The one thing I learned blogging everyday for 180 days

Community first, content next.

Today marks 181 days of my journey to blog every day. Over the last 6 months I have written about entrepreneurship and technology. Most articles are about 500 to 1000 words and some are fewer. During this period my “audience” has grown from 70K subscribers to nearly 100K (Still shy by about 3000 subscribers).

Mukund's Email Subscriber Base
Mukund’s Email Subscriber Base

According to my email metrics, about 19-25% of people open my emails daily. Not sure how many actually read. Besides this I have a few thousand Twitter and Facebook readers and about 1000 app subscribers.

There are many things I have learned.

First, is that writing is not at all hard. In fact, it is pretty easy. My writing routine is pretty simple. I get up, finish working out, and take exactly 21 – 32 minutes to write a new blog post from scratch. No pre-writing, no backlog of posts etc. I start with a blank slate on 95% of the days.

Second, writing makes you focus. When you have little time, like most of us do, then it makes you concentrate and get it done, prioritizing it over other things.

Third, it teaches you discipline. If you get into the habit of writing daily, then it is rewarding to see the body of content in a few months.

Fourth, quantity does not equal quality. I have written 180 posts, but most have not hit the bar in terms of get more readership over and above my usual subscriber base.

Fifth, writing is a counter productive way to spend 30 minutes to achieve you goals of building a personal brand. There are other, better, easier ways to do the same for 30 minutes a day.

The most important thing I have learned, though is that building a community, one fan / audience member, individual, reader at a time trumps generating lots of content for many people to read.

If you are considering blogging, writing, etc. I would recommend you first understand your goal

Is it to build a personal brand?

Is it to showcase thought leadership?

Is it to share your thoughts and expect nothing in return?

Is it to build a base of followers?

Regardless of your goal, I would still recommend you engage with your “community” via tweets, commenting on their post (Facebook or Twitter), connecting with a large set of people before you start writing.

What I have observed is that people who connect with their audience get away with writing really poor content, since people really like them.

If, however, you dont spend time building and engaging your audience, you should be prepared to have “killer” content each time, which is highly unlikely given that you might have to write frequently.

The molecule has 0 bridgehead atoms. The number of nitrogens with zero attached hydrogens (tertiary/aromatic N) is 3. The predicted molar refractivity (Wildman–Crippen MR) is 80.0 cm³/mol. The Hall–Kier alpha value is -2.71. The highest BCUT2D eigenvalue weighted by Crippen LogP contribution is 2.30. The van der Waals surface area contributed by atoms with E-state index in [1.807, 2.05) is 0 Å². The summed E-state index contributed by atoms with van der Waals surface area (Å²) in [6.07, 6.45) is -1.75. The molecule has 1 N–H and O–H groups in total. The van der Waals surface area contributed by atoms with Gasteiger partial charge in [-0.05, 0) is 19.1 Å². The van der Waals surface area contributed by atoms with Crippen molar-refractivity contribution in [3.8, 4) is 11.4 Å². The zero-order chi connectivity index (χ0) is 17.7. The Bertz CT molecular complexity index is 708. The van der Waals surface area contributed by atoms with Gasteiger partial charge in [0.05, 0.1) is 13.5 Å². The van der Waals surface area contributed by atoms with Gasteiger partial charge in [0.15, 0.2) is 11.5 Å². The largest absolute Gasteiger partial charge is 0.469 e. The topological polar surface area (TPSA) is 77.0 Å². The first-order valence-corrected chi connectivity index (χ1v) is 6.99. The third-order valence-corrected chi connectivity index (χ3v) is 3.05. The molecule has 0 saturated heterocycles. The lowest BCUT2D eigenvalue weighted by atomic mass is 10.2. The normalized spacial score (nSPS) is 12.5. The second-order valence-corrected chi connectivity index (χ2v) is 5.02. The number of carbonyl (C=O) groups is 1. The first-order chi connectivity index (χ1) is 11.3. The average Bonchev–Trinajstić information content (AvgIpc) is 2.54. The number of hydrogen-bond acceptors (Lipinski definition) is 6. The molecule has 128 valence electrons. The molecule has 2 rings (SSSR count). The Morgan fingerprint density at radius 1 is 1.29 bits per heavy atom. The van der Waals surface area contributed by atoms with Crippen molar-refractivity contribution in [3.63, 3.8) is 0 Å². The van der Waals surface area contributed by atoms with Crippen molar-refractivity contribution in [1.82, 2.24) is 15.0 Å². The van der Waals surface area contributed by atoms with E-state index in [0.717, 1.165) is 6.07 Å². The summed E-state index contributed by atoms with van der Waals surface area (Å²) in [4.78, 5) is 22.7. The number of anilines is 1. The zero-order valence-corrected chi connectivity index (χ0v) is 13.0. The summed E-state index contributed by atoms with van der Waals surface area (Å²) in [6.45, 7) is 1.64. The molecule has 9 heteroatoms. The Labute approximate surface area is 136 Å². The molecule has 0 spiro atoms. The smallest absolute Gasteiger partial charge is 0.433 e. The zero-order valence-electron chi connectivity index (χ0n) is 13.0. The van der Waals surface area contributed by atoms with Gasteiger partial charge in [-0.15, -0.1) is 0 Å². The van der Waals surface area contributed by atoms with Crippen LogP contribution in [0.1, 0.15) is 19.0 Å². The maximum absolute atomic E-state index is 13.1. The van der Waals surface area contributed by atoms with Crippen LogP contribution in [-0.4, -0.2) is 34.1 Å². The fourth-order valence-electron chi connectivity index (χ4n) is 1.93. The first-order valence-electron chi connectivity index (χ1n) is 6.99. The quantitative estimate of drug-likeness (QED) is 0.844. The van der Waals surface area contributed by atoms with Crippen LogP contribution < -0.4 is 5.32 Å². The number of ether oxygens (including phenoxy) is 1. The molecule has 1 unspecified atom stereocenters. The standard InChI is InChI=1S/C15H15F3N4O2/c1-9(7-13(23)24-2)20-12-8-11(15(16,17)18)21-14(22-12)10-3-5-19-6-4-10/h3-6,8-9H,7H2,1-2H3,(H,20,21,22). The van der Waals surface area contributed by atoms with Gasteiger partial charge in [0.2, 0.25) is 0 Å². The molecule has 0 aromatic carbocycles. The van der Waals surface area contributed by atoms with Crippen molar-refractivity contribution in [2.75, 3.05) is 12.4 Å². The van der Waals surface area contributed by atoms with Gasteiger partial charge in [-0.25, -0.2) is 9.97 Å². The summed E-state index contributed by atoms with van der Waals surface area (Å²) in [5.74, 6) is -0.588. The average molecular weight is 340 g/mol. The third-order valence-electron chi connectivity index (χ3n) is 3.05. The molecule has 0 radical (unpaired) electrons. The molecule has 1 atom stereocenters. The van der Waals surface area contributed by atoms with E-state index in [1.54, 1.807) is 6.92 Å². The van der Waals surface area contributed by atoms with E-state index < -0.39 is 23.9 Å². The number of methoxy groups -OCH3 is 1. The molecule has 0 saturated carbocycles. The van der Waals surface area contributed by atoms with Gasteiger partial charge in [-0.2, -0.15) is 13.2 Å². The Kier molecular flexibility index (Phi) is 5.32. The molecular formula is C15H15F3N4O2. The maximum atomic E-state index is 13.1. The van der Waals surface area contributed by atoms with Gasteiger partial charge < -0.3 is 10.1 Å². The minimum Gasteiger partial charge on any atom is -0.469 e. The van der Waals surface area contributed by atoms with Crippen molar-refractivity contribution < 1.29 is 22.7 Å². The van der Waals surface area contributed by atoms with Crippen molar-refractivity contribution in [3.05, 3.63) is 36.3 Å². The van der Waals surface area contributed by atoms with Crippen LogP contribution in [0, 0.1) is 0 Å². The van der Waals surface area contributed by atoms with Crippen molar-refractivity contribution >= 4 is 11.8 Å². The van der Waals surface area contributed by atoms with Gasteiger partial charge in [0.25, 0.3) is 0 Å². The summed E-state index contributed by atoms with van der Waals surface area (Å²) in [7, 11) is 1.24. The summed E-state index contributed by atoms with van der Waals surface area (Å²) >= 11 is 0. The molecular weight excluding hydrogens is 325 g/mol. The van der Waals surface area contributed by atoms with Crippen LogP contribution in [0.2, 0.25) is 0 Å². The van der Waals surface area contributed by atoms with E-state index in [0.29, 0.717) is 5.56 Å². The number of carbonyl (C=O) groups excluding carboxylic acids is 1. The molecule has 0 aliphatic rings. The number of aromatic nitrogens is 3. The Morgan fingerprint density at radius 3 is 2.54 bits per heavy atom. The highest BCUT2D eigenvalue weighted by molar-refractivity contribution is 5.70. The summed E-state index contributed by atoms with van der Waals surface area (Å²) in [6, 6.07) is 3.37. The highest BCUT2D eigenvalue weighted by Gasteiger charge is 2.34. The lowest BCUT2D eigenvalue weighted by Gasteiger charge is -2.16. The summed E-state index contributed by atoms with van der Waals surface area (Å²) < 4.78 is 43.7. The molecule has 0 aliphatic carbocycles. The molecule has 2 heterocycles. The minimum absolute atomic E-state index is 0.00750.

In fact, only 11 of my 180 posts have crossed my own threshold of over 30K readers for the post.

The number one thing you should do if you are starting or want to start building your audience base is to engage with them. Comment, reply or write to them on Twitter, their blogs, etc. Dont start writing.

Then make sure you engage and build your base of engagement with 1-2 posts each week, still keeping up your engagement.

Then you can get a schedule as rigorous as writing daily.

To build a large audience (similar to a media property such as BuzzFeed, etc.) you might need lots of content which is good, but for an individual, that’s impossible.

The same goes for your startup’s blog.

Build your community and audience first, then build an editorial calendar to hyperfocus on a specific topic and keep the schedule.

This also changes how you spend 30 minutes a day to build your personal brand. I will share that part with you tomorrow.

Here are two other posts I have written about what’s working in B2B startup blogs and how to focus on better insights not a better narrative.

10 thoughts on “The one thing I learned blogging everyday for 180 days”

  1. Neat! There was a time when I could write and did and it was a community effort where there were a bunch of us who *wanted* to write, and yes, it does get easier as you write more (as with anything else I suppose) But the challenge has always been to produce quality writing. When done daily it takes time to reach that bar/balance that some of us perfectionists set for ourselves. It’s making peace with the parts that dont work for us as opposed to ones that are ok with it (aka readers)

    I like the community engagement bit before writing though.
    Did it once before twitter was a thing. Now there is enough engagement but unfortunately chatters galore 🙂
    Thanks though, helped!

  2. Hello, Mukund, great post as always. Please, may I ask why do you think writing is a counterproductive way to build a personal brand? And if I may, please can you suggest other ways that you think are better than writing? Thanks, Nithya.

  3. Writing everyday brings the discipline, but do you have to publish everyday? On the other hand, if you don’t publish everyday, what is the motivation to write, at least until we start enjoying the creative part of writing…

    Thanks for writing all along. Looking forward to the next 6 months journey in whatever format it comes 🙂

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